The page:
One of the more intriguing aspects of Money Marketing’s post-Brexit special issue last week was how little attention many of us have so far paid to the fact that a new FCA chief executive took office just days after the Leave campaign won the EU referendum.
Former Prudential Regulation Authority head Andrew Bailey began his new role at the FCA on 1 July, only a week after the vote for Brexit.
His appointment was announced in January, well in advance of the political and economic turmoil we face as a result of the recent vote. But it is fair to say that – at the very least – it adds complexity to the role which was largely unanticipated six months ago.
So how will he fare and what can advisers expect from Bailey? My guess would be that, for the first few months at least and possibly longer, consumer-facing regulatory issues will take a back seat compared with the need to maintain stability of financial markets.
Ensuring banks have systems in place to deal with economic instability and its effect on their lending strategies – for example with regard to buy-to-let mortgages and unsecured credit like credit cards – will be uppermost in his mind.
In that respect Bailey has 30 years’ experience, not just at the PRA but at the Bank of England before that. His interventions while at the BoE played a role in preserving the stability of the banking system after the financial crisis in 2007, most notably his early involvement in the rescue of Northern Rock.
It may not seem much now, but managing to maintain the Northern Rock’s liquidity through a massive cash injection by the state also helped draw a line under the stability of other banks, which at one point looked set to fall over like dominoes.
However, at some stage Bailey will have to deal with the rest of his consumer-facing in-tray. There will be issues like when to call and end to the long-running compensation saga involving payment protection insurance. My guess here is we should expect a decision sooner rather than later, with a cut-off point some time in 2017, possibly towards the end of the year.
There is also the issue of Mifid II to consider. I have generally been remiss about trying to get my head around European financial regulation. But with lots of technical help from advisers who have been hard at work explaining the issues to me, I now understand far better the inter-connections between the creation of investment products.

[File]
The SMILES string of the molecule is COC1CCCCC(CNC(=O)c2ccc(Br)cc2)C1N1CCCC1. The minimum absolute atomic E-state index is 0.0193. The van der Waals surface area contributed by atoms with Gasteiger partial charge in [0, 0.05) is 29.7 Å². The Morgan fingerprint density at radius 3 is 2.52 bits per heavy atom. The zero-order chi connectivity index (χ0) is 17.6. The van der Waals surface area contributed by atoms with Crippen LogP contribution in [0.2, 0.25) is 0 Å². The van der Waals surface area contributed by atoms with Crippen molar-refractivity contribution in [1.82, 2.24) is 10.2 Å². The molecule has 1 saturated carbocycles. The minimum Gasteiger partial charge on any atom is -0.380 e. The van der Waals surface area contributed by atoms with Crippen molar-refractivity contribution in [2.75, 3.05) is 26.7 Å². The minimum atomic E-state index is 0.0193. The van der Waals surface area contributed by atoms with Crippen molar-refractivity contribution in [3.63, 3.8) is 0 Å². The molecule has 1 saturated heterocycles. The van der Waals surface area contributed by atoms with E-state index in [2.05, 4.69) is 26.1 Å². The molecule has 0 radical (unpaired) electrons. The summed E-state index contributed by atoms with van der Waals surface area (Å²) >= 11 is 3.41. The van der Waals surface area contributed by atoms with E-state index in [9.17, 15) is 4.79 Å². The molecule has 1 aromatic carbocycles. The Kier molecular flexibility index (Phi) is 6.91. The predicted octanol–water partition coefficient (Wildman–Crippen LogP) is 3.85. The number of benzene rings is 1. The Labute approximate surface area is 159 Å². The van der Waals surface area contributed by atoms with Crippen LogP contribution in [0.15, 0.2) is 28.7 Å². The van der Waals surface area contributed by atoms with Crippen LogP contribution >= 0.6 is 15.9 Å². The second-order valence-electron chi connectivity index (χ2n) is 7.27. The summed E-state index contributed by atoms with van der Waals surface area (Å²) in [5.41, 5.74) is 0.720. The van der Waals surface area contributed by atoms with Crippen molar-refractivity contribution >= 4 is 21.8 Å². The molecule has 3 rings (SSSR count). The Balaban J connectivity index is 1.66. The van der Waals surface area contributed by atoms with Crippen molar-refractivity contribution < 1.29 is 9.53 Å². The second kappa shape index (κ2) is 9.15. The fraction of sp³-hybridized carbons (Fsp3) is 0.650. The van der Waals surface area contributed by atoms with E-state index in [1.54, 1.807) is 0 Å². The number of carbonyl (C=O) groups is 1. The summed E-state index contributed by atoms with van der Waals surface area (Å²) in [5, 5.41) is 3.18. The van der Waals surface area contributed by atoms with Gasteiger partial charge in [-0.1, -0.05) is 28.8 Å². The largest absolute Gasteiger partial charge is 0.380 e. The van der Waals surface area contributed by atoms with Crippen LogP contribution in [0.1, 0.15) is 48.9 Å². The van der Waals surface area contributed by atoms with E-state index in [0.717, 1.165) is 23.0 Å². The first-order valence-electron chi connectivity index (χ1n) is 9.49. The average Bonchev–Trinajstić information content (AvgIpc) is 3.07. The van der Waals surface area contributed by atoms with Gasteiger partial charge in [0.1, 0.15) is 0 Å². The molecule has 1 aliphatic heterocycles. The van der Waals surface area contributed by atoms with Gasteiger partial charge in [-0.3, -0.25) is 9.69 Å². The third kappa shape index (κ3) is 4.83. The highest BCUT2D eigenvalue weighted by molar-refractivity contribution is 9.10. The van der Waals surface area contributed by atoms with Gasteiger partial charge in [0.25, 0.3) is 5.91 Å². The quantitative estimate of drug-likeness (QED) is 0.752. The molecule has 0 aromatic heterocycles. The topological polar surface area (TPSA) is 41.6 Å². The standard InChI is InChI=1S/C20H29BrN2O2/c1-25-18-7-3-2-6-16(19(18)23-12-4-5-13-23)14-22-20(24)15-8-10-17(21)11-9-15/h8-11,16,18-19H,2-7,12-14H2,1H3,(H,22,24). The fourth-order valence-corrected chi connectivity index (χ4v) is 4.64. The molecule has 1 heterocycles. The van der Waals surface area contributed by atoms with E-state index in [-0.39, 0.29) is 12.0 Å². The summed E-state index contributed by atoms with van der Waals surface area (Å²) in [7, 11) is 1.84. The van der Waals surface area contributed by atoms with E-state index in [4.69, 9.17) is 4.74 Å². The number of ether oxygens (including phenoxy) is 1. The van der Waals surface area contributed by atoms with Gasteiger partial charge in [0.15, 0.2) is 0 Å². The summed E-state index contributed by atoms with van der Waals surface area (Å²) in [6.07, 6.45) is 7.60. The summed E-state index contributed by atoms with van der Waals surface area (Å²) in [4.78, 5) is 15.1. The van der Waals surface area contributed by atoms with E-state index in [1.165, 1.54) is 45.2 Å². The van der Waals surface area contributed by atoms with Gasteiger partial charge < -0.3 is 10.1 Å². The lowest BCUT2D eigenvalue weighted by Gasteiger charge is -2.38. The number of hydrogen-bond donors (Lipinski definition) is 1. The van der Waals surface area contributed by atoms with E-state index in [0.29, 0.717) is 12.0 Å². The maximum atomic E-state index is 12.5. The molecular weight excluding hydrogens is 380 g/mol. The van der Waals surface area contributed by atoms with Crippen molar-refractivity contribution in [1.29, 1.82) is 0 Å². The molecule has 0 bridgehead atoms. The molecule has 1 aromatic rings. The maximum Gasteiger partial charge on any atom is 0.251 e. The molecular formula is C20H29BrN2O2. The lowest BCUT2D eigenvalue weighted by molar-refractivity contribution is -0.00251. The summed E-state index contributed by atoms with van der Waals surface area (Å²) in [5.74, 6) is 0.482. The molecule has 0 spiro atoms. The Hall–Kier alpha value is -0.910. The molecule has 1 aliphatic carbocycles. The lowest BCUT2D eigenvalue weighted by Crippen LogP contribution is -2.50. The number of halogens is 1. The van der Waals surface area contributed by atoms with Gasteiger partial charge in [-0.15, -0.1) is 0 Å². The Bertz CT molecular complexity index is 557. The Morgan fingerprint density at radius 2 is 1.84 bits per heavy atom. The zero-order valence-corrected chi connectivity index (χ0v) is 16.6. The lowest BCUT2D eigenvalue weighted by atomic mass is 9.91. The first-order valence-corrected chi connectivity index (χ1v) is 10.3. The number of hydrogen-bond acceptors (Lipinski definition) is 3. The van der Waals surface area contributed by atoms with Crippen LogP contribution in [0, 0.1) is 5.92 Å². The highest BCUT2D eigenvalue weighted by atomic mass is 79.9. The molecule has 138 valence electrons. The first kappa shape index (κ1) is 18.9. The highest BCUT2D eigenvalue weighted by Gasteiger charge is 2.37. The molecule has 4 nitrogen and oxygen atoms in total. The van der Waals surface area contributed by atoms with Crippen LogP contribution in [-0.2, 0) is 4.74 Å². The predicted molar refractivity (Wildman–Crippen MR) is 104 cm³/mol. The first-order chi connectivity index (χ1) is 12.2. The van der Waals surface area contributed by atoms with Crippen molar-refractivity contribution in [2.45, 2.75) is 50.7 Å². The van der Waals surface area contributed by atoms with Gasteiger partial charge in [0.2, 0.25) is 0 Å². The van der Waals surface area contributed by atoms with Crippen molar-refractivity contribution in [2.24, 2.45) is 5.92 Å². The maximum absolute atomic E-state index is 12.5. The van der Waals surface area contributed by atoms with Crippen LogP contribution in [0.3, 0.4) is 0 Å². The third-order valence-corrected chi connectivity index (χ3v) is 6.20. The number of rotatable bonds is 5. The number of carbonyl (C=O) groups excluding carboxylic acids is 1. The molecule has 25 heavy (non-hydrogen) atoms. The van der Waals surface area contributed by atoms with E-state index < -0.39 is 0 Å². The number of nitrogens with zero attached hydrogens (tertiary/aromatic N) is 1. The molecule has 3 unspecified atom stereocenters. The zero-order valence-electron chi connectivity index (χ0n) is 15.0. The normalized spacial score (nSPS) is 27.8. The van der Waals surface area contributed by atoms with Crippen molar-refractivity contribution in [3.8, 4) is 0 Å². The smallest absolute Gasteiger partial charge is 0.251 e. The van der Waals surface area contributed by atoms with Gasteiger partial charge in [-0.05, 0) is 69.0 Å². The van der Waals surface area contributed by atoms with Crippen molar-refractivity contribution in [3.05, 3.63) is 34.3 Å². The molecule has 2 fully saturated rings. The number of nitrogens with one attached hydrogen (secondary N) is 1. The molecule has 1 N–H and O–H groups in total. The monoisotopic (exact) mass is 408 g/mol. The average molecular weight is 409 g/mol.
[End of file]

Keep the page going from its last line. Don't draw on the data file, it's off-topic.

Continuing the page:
The rules in this area cover both “manufacturers” (generally, but not always, product providers) and “distributors” and the subjects include adviser independence, costs and charges disclosure and discretionary fund manager commissions.
For advisers, one of the areas to look at is the way Mifid requires manufacturers to identify the target market for a product. The assessment of this market must be detailed enough to ensure that investors whose needs and objectives are not met by the product do not somehow become buyers of it.
Again, I have read some arguments saying that as these are Brussels-inspired rules, the requirement to apply them is now much less than it was. If so, why not walk away from Mifid II?
I would not bet on that scenario. Once Article 50 is triggered, it is highly likely negotiations will take place on how the UK can remain integrated with the EU financial system and maintain the equivalence that will allow it to compete effectively in a common market for financial services. Agreement to Mifid II will be part of the price of that.
In any case, as some experts have indicated, not only was Mifid to a large extent the brainchild of the FCA but much of the preparatory work for it has already been carried out. For providers, it would be just as disruptive, if not more so, to abandon to Mifid II than to continue with it.
There is another area that is worth singling out as being of interest to the consumer-facing side of this industry – which Bailey has spent a lot of time developing while at the PRA. It is the senior managers regime, which came into effect earlier this year.
This sets out clear responsibilities for managers and if things go wrong, they can be held personally to account. According to one report I saw in March, up to 3,000 senior insurers and 7,000 bankers will come under the senior managers regime.
For me, its importance is it begins to level the playing field in terms of requiring senior executives and managers to take personal responsibility for actions carried out within insurers and asset managers, in much the same way as advisers already come under scrutiny within their own firms.
Some commentators have described the senior managers regime as being too soft. Let’s wait and see. For now, Bailey’s direct involvement while at the PRA in creating a system of personal accountability for senior executives raises questions about a new philosophical line of travel within the FCA itself.
If use of the regime were to be applied more universally, this can only be welcomed. Bailey could turn out to be the right man, in the right job, at the right time. Let’s hope so.
Nic Cicutti can be contacted at firstname.lastname@example.org